When I think about how far we’ve come, and how far more we have to go, in pursuing gender equality, I think about chess. Not because I see the fight for gender equality as a ponderous game of logic and strategy in which you plan your moves two, or more, steps ahead (although there is a strong argument for it being one), but because chess reflects our sensibilities more than we give it credit for.
Chess has a checkered 1500-year history, since its origins in the Gupta Empire of India in the 6th century. Back then, it was called chaturanga, a Sanskrit term for the four divisions of the military: infantry, cavalry, elephantry and chariotry. These four divisions would later evolve into the modern pawn, knight, bishop and rook respectively. The game was devised by military strategists to induce a simplistic representation of the battlefield on a board, and to craft tactics that can be reproduced in war.
Through trade and cultural exchange, the game spread to the Persian Empire, and subsequently, during the Islamic conquest of Persia, the Rashidun caliphate. At this point in history, the Islamic empire of the Rashidun caliphate comprised of Egypt, Mesopotamia (the area marked today by Iran and Iraq), Central Asia, the Middle East and finally, Persia. It was a major player in Mediterranean as well as Silk Route trade and politics. This facilitated the spread of chess throughout the Old World.
In these early days, there were no “feminine” figures in chess. Flanking the King in the pioneering Gupta Empire version of chess was his Mantri, a minister-adviser. In Persia, this role was known as the Vizier, or the Wazir in the Islamic empire. Mantris and Viziers could only move diagonally by one tile.
As it spread to Japan, the minister was replaced with two Golden Generals on either side of the King in a larger 9-by-9 board. The Mongols, masters of animal husbandry of the time, replaced most of the pieces with animals. Puppies replaced pawns. Horses, of course, represented the knights, and a camel replaced the bishop. Since the Mongols were a feudal culture, the King was replaced by a Lord. Next to the Lord, interestingly, was a dog, given prestige and position for its role in protecting livestock.
The concept of the Queen as the King’s right hand in chess only evolved in Western Europe between the 10th to 12th centuries, coinciding with the transition of the Early Middle Ages to the High Middle Ages. This period was marked by European reorganization and a pursuit of intellectual and artistic development, spearheaded by resurgent monarchies, after the Dark Ages of the 7th to 8th century CE. Monarchies were not only lauded for their efforts in leading and organizing their charges, but popular opinion grew that Kings and Queens were anointed by God to lead the nations of the Earth.
This was most obvious in King Otto I, the German monarch who was made Holy Roman Emperor of the Holy Roman Empire (which was was neither holy, Roman, nor an empire) by Pope John VII after he liberated the Papal States from the tyranny of Berengar II, King of Italy.
Behind the shock and awe of Otto’s military might, however , is the story of Queen Adelaide of Italy. The widow of Lothair II, the nominal King of Italy, was the one who called for German aid when her husband’s unpopular successor began military occupation of the State of the Church. After marrying Otto in 961 CE, she was made Holy Roman Empress when her husband was coronated in 963 CE. The marriage was perhaps partly borne from necessity. Adelaide needed to unite Italy with the strongest military entity in Europe, to ensure stability for her people, and the protection of the Catholic Church from those who did not hold it as sacred as she did. She would go on to outlive her second husband (and rather sadly, her son Otto II), and, in 991 CE instated as Regent of the Holy Roman Empire on behalf of her grandson Otto III before he reached legal majority four years after. In her capacity leading the greatest political entity of the era, Queen Adelaide was perhaps the most prominent woman in Europe of the 10th century. Even after her death, her popularity ensured that she was canonized as Saint Adelaide, patron Saint of empresses, widows, second wives and exiles, among others.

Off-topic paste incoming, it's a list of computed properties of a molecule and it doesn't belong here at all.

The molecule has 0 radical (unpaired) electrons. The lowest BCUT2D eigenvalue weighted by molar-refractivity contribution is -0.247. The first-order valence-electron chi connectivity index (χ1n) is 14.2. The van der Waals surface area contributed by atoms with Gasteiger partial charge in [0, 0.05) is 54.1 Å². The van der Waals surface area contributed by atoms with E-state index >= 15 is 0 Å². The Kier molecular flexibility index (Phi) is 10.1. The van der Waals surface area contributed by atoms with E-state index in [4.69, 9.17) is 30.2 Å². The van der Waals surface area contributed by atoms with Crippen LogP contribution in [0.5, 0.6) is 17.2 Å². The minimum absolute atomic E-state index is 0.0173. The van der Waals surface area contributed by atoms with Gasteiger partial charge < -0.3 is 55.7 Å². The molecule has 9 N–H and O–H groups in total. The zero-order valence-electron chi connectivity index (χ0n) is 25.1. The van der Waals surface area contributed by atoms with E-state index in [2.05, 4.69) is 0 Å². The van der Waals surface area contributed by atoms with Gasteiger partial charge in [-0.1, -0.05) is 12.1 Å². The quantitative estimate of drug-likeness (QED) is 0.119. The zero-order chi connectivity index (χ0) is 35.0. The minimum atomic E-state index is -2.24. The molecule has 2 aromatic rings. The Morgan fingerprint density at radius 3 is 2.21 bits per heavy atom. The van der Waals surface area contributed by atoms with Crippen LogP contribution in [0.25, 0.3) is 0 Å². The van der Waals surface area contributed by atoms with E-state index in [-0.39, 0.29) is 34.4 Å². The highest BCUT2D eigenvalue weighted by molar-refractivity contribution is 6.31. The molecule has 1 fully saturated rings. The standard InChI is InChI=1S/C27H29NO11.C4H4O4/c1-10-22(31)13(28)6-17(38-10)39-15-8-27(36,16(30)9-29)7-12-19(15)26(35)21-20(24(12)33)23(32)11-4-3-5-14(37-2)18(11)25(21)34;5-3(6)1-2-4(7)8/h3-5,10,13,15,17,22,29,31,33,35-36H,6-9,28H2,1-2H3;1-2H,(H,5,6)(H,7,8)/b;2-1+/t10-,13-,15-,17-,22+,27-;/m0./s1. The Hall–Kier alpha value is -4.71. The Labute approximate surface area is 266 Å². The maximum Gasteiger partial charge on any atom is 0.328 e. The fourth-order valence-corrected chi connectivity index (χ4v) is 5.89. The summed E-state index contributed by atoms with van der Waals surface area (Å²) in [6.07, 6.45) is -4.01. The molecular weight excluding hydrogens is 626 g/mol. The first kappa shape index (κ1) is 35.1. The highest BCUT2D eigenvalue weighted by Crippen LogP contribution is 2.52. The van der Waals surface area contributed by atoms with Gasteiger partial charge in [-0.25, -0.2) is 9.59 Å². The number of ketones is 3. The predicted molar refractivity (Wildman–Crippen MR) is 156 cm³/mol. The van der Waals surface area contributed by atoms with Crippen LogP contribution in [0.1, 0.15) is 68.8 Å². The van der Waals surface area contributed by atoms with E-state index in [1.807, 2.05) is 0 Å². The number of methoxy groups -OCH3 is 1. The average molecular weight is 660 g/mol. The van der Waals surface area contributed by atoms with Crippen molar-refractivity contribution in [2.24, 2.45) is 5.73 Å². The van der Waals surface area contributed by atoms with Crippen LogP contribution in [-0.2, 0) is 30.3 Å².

Meanwhile, back in chess, the Queen has gradually replaced the Minister, but inherited its very limited range of movement: one tile, diagonally in any direction. More and more people were acknowledging the role women had to play in major political affairs and this was reflected in the game. Nevertheless, the successes of women were deemed insignificant when juxtaposed with the conquests and achievements of great men. Kings and heroes were immortalized in history, while Queens, only seen in the supporting role, quickly became footnotes.
As a matter of fact, in lands where the imperium of Queen Adelaide was not as influential, Queens were seen as nothing more than consorts to the King, uninterested in political affairs. Take the Queen in the Lewis chess set, a collection of 12th century Skáktafl, or Norse chess, pieces found off Lewis, Scotland:
The Queen in Skáktafl cuts a morose, dispirited figure, dragged into affairs that she has neither the interest, energy nor capacity to partake in. Clearly, in 12th century Scandinavia, the Holy Roman Empress did not leave her mark upon the social consciousness.
For most of the next three centuries, chess was played with a feminine figure on the board, but one whose reach was limited to the point of being pointless. Her ability to move only one tile diagonally meant that it was still difficult for her to navigate and manoeuvre across a treacherous, male-dominated board, and a well-placed Bishop could effectively put the Queen out of the game. In many ways this translated to real-world affairs. In 1210 CE, Pope Innocent III famously wrote, “No matter whether the most blessed Virgin Mary stands higher, and is also more illustrious, than all the apostles together, it was still not to her, but to them, that the Lord entrusted the keys to the Kingdom of Heaven.”